admission of what our opponents contend for, would merely prove that the ordinance of baptism was promulgated at an earlier period than the Lord's supper. But in determining a question of duty resulting from positive laws, the era of their promulgation is a consideration totally foreign; we have merely to consider what is enjoined, and to what description of persons or things the regulation applies, without troubling ourselves to inquire into the chronological order of its enactment. In the details of civil life, no man thinks of regulating his actions by an appeal to the respective dates of the existing laws, but solely by a regard to their just interpretation; and were it once admitted as a maxim, that the particular law latest enacted must invariably be last obeyed, the affairs of mankind would fall into utter confusion. It would be the highest presumption to pretend to penetrate so far into the breast of the legislator, and into reasons of state, as to form a conjecture on the comparative importance of our duties, or the respective relations which they bear to each other, by an appeal to the distinct periods in which the laws were promulgated; nor is there any absurdity in supposing it possible, that for the wisest purposes the law which is last enacted may prescribe the performance of an action antecedently to a different one enjoined by a prior enactment. Besides, the most extensive branch of the system of rules which is in force in this, and perhaps in most other countries, arises out of immemorial customs, which it would baffle the profoundest antiquarian to trace to their origin; whence it is evident that the principle in question is necessarily excluded from the widest department of legal obligations. It is a principle as repugnant to the nature of divine, as it is to human legislation. It appears from the history of the patriarchs, that sacrificial rites were ordained much earlier than circumcision; but no sooner was the latter enjoined, than it demanded the earliest attention, and the offerings prescribed on the birth of a child did not precede, but were subsequent to, the ceremony of circumcision.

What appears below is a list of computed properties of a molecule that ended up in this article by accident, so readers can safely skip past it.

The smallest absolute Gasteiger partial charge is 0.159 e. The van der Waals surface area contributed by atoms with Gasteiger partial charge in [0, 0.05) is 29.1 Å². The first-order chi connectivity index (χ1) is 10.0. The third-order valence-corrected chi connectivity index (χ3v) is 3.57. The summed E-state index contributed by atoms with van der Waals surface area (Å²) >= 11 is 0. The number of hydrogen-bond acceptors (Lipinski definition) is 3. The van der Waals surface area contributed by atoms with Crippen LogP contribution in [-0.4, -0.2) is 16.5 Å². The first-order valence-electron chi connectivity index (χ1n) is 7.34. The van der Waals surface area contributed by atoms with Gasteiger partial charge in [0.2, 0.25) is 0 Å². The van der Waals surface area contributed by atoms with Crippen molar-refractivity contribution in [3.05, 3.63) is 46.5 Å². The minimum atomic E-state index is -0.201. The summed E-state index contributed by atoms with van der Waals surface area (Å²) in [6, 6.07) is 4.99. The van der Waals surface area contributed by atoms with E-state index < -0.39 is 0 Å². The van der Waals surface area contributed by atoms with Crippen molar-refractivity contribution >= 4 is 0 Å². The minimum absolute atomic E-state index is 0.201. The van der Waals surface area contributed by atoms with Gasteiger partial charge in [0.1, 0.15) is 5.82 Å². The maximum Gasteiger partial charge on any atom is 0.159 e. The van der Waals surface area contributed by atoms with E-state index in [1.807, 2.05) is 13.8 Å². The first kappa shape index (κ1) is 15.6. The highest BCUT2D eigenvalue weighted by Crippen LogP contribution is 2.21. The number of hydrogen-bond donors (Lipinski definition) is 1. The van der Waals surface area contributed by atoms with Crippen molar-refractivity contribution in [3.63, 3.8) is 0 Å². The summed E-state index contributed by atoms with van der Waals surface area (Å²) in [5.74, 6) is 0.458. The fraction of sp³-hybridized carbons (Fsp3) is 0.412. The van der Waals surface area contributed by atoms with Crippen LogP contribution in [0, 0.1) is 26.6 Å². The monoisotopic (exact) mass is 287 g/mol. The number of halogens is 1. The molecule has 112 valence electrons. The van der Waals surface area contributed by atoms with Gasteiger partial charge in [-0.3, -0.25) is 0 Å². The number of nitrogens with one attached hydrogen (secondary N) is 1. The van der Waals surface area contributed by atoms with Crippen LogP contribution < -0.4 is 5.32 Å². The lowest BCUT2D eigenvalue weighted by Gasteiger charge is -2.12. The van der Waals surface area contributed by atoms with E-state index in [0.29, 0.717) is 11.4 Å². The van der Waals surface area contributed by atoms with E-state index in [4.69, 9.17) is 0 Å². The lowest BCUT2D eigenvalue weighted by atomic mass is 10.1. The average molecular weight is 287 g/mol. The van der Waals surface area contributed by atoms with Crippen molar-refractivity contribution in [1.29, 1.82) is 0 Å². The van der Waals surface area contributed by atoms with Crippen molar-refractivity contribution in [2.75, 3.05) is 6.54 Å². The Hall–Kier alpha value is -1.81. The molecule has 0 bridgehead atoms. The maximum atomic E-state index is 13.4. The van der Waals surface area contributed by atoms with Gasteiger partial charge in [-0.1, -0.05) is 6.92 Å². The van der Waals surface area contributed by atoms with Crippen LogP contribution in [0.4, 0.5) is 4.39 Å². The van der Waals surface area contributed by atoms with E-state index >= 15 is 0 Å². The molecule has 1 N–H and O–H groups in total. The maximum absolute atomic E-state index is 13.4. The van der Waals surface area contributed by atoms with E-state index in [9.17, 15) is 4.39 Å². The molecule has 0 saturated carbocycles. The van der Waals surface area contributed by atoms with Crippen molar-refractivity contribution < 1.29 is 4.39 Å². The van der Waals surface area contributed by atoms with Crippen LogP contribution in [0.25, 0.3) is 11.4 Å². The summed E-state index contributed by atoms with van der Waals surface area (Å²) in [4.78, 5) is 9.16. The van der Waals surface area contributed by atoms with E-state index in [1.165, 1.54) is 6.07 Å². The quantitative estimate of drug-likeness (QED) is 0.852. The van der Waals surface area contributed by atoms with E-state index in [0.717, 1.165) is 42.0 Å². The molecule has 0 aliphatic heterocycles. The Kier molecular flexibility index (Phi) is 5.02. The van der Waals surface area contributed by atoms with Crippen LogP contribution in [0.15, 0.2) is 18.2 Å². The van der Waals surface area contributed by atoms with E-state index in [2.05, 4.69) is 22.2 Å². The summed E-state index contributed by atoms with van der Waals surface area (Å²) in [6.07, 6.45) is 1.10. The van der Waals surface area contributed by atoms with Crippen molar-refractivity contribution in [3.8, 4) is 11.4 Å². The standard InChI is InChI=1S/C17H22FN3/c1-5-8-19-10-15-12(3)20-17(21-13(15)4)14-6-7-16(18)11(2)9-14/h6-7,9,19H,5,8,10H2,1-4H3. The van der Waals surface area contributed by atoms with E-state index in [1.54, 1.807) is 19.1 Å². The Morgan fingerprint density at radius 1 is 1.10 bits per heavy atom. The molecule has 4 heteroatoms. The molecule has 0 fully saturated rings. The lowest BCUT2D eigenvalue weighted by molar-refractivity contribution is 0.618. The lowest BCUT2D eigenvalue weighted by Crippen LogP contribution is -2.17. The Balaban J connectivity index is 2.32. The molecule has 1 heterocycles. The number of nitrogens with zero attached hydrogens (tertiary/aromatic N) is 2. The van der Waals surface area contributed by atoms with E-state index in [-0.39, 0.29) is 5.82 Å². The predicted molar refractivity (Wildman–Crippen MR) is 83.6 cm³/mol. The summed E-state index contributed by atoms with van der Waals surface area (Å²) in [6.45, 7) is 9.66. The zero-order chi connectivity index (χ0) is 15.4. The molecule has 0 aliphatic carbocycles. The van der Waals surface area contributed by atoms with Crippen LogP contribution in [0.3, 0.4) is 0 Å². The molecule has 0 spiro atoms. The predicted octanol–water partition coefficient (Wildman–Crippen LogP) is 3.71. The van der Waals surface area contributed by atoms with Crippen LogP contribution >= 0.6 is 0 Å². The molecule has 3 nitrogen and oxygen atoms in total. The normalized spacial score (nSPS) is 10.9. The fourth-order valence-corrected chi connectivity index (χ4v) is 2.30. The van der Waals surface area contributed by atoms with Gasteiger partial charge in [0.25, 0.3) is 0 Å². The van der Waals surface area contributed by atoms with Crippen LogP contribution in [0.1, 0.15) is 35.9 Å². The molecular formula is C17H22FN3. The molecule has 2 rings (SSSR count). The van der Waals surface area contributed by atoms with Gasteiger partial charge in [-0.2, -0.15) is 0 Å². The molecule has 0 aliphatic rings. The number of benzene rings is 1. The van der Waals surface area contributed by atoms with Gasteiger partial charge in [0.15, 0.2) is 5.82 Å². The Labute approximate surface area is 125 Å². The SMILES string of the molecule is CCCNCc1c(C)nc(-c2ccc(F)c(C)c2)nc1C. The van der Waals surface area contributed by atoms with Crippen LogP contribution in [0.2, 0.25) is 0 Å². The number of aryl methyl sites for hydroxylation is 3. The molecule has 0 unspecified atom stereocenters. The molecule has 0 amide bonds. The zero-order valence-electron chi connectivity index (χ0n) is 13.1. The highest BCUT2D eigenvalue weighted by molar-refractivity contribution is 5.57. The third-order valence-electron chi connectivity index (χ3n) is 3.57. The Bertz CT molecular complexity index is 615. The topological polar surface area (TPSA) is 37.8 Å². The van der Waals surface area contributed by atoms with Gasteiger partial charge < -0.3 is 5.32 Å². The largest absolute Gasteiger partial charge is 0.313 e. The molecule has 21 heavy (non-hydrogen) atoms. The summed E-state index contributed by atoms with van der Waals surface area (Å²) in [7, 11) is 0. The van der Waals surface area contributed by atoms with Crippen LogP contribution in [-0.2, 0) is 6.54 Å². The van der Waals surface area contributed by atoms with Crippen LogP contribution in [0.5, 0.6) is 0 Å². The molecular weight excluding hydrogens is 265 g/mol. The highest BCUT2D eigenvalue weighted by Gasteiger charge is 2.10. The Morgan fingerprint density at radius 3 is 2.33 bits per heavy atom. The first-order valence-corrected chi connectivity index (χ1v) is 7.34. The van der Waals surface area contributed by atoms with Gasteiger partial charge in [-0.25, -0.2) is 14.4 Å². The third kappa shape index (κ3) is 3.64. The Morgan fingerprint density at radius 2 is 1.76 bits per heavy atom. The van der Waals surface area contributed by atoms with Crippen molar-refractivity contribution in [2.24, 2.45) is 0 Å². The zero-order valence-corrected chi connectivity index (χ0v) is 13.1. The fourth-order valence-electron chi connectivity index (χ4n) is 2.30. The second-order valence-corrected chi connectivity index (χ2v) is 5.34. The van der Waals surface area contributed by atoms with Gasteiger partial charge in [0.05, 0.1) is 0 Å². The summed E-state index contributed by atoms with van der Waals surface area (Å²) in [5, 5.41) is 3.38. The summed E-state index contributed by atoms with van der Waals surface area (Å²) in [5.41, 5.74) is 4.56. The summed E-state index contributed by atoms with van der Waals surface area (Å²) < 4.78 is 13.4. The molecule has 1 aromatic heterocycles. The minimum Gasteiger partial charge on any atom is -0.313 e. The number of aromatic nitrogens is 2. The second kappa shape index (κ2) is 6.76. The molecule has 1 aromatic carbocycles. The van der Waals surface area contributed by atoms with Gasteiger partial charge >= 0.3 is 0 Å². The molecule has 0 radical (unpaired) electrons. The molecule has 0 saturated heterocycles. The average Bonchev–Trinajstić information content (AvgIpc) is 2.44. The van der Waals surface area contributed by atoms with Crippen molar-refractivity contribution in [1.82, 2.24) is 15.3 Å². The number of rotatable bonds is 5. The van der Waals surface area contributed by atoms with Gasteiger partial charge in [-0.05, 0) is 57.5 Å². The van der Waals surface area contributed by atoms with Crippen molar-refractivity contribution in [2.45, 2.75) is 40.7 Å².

In the case of moral obligations, no one pretends that their reciprocal relation and dependance is to be ascertained by an appeal to the distinct periods of their institution: their co-existence with human nature precludes the possibility of applying such a test; and he who consults impartially the dictates of conscience, confirmed and enlightened by revelation, will seldom feel himself embarrassed with respect either to the nature or the order of his duties.
In the case of positive duties, that is, such as result entirely from the revealed will of God, and with respect to which the voice of nature is silent, how far they are so inseparably linked together as to form a moral whole, in such a manner that the omission of
one part renders an attention to the other a nullity, must depend
Before we proceed to notice the objections of the author of the "Plea" to the statements which have been made on the subject of John's baptism, it will be necessary briefly to recapitulate the grounds on which it was affirmed to be essentially distinct from the ordinance now in use. To such as have not perused the former treatise, the discussion would scarcely be intelligible without it; to such as have, it is possible some particulars may be presented in a clearer light.
The attentive reader of the New Testament will not fail to have remarked, that the rite performed by John is rarely, if ever, introduced without the addition of some explanatory phrase or epithet, intended apparently to distinguish it from every preceding or subsequent religious observance. Thus it is sometimes denominated the 'baptism of John,' on other occasions baptism in water,' and the 'baptism of repentance,' but is never expressed in the absolute form in which the mention of Christian baptism invariably occurs. When the twelve disciples at Ephesus are asked into what (i. e. into what profession) they were baptized, they reply, Into the baptism of John.' Though innumerable persons were baptized by St. Paul, we read of no such expression as the baptism of Paul; on the contrary, in his epistle to the Corinthians he expresses a sort of pious horror at the very idea of such a supposition. Whoever considers the extreme precision which the inspired historians maintain in the choice of the terms employed to represent religious ordinances, will perceive this circumstance to possess considerable weight.
It derives much additional strength however from reflecting that John's baptism is not only distinctly characterized in the evangelical naratives, but that he himself contrasts it with a superior one, which he directs his hearers to expect at the hand of the